-Bearers and Truth Value*

I. Introduction The purpose of this document is to explain the following and the relationships between them: statements, , and truth value. In what follows each of these will be discussed in turn.

II. and Truth-Bearers A. Statements 1. Introduction For present purposes, we will define the term “” as follows. Statement: A meaningful declarative .1 It is useful to make sure that the of “statement” is clearly understood.

2. Sentences in General To begin with, a statement is a kind of sentence. Obviously, not every string of is a sentence. Consider: “John store.” Here we have two nouns with a period after them—there is no verb. Grammatically, this is not a sentence—it is just a collection of words with a dot after them. Consider: “If I went to the store.” This isn’t a sentence either. “I went to the store.” is a sentence. However, using the “if” transforms this string of words into a mere clause that requires another clause to complete it. For example, the following is a sentence: “If I went to the store, I would buy milk.” This issue is not merely one of conforming to arbitrary rules. Remember, a grammatically correct sentence expresses a complete thought.2 The construction “If I went to the store.” does not do this. One wants to

By Dr. Robert Tierney. This document is used by Dr. Tierney for teaching purposes and is not intended for use or publication in any other manner. 1 More precisely, a statement is a meaningful declarative sentence-type. Sentence-types are to be distinguished from sentence-tokens. To see the , consider the items in Box A. Box A

The cat is on the mat. The cat is on the mat. The cat is on the mat. The cat is on the blue mat.

Box A contains two sentence-types, but four sentence-tokens. The first three items in Box A are all sentence- tokens of a single sentence-type. The last item in Box A is a single sentence-token of a sentence-type that is different from that of the first three items. Each individual utterance or inscription of a sentence is a sentence- token. The general form of the words being uttered or inscribed is the sentence-type. The same sentence—or, as we would now say, sentence-token—can uttered (spoken) or inscribed (written) on any number of occasions. Each such utterance or inscription is a sentence-token of the same sentence-type. Sentence-tokens of the same sentence type are all comprised of exactly the same words and punctuation in exactly the same order. (Of course, to be more precise, we could distinguish word-tokens from word-types; but we needn’t worry about that here.) For most purposes, we will be discussing sentence-types rather than sentence-tokens. Hence, to avoid unnecessarily complicated language, you can take the word “sentence” to mean “sentence-type” unless the contrary is specifically indicated. In other words, we will generally use the term “sentence” to be shorthand for “sentence-type.” 2 Strictly speaking, the point about sentences expressing a complete thought only applies to sentences that are both grammatically correct and meaningful. Some statements can be grammatically correct but not meaningful. See supra §II.A.4.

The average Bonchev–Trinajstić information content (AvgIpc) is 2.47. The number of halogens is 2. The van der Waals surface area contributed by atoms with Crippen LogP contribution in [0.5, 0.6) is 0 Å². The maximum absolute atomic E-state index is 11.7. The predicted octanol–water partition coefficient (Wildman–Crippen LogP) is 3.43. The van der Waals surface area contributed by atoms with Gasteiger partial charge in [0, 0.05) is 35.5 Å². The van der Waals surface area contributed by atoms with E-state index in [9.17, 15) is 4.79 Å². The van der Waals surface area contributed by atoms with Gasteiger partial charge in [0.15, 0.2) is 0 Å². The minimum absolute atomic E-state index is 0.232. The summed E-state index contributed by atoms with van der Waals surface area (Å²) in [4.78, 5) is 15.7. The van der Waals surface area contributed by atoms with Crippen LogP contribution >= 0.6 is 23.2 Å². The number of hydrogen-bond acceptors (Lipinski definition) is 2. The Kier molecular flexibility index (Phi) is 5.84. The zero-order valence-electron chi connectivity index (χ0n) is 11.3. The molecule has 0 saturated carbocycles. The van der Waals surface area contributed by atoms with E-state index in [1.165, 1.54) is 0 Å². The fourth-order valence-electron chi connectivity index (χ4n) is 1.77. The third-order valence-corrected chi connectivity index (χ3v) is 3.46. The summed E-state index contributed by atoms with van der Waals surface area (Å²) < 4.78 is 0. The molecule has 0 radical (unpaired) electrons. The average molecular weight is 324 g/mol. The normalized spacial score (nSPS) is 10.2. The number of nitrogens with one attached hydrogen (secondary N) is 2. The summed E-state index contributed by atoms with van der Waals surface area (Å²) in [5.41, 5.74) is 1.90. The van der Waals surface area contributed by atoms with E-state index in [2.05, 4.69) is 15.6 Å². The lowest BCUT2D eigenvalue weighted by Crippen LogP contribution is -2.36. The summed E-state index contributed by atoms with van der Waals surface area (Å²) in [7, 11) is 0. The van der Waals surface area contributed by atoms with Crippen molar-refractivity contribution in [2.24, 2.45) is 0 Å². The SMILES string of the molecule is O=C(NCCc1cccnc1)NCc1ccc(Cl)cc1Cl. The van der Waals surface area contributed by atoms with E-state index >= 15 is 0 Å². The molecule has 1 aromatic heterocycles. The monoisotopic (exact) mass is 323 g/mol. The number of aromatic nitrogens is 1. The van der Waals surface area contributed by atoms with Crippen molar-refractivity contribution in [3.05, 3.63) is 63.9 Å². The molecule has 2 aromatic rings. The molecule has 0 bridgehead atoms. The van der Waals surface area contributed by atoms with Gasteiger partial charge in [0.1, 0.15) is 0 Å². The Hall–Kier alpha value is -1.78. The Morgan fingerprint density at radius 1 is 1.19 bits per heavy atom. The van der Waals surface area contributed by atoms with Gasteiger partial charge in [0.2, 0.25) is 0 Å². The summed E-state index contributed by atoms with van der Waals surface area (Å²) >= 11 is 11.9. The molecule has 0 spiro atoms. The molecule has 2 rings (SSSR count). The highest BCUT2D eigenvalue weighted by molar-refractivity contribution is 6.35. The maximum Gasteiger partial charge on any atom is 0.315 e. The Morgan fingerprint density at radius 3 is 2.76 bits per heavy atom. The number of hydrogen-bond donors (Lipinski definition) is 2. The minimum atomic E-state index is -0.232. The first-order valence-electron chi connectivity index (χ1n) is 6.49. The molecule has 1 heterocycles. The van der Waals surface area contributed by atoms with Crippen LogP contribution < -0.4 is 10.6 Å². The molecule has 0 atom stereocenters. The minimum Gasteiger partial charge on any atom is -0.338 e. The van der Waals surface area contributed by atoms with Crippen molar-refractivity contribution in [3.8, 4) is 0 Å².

Page 1 of 4 Truth-Bearers and Truth Value v4.0 say: ‘“If you went to the store” what? You haven’t said anything. You haven’t completed the thought.’”

3. Declarative Sentences The definition of “statement” also tells us that a statement is a particular kind of sentence— a declarative sentence. Consider the following: (S1) Shut the door! This is an imperative sentence. Imperative sentences express a command or a request. Imperative sentences cannot be true or . That is, it makes no sense to talk of truth or falsity here. Think about it. What would it mean to say S1 is true (or false)? It doesn’t make any claim. Suppose that the person to whom S1 is addressed, call him John, complies by shutting the door in question. Would that mean that S1 is true? No it wouldn’t. S1 does not say “John will shut the door.” It does not purport to report or represent a fact about the door being closed at some point in the future, or about who will close the door, or anything of the sort. It simply commands John to close the door.

Similarly, an interrogative sentence cannot be true or false. An interrogative sentence is a sentence that asks a question. Consider the following. (S2) Did John close the door? S2 is not a candidate for being true or false. It does not purport to express or represent any fact. It just asks whether something is the case. S2 doesn’t claim that something is the case; it asks whether it is the case. Hence, there is there is no claim being made that could be either true or false.

A declarative sentence, in contrast to an imperative sentence and an interrogative sentence, does make a fact claim.3 Roughly speaking, a declarative sentence is always a claim that something or other is the case or, to put it another way, that the world4 is thus-and-so. Another way to put this point is to say that a declarative sentence claims that a certain state-of-affairs obtains. Consider the following. (S3) The cat is on the mat. (S4) Is the cat on the mat? (S5) John, please put the cat on the mat. S3 is a declarative sentence. It claims that a certain cat is on a certain mat. By contrast, neither S4 (an interrogative sentence) nor S5 (an imperative sentence) makes a fact claim. Since S3 makes a fact claim, it makes sense to ask whether it is true or false.

3 After the discussion of “propositions” in what follows, we will see that we should revise what is said in this paragraph to the extent that it is not actually (meaningful) declarative sentences (i.e. statements) that are true or false, but, rather, the propositions that they express. See supra §§II.B. & II.C.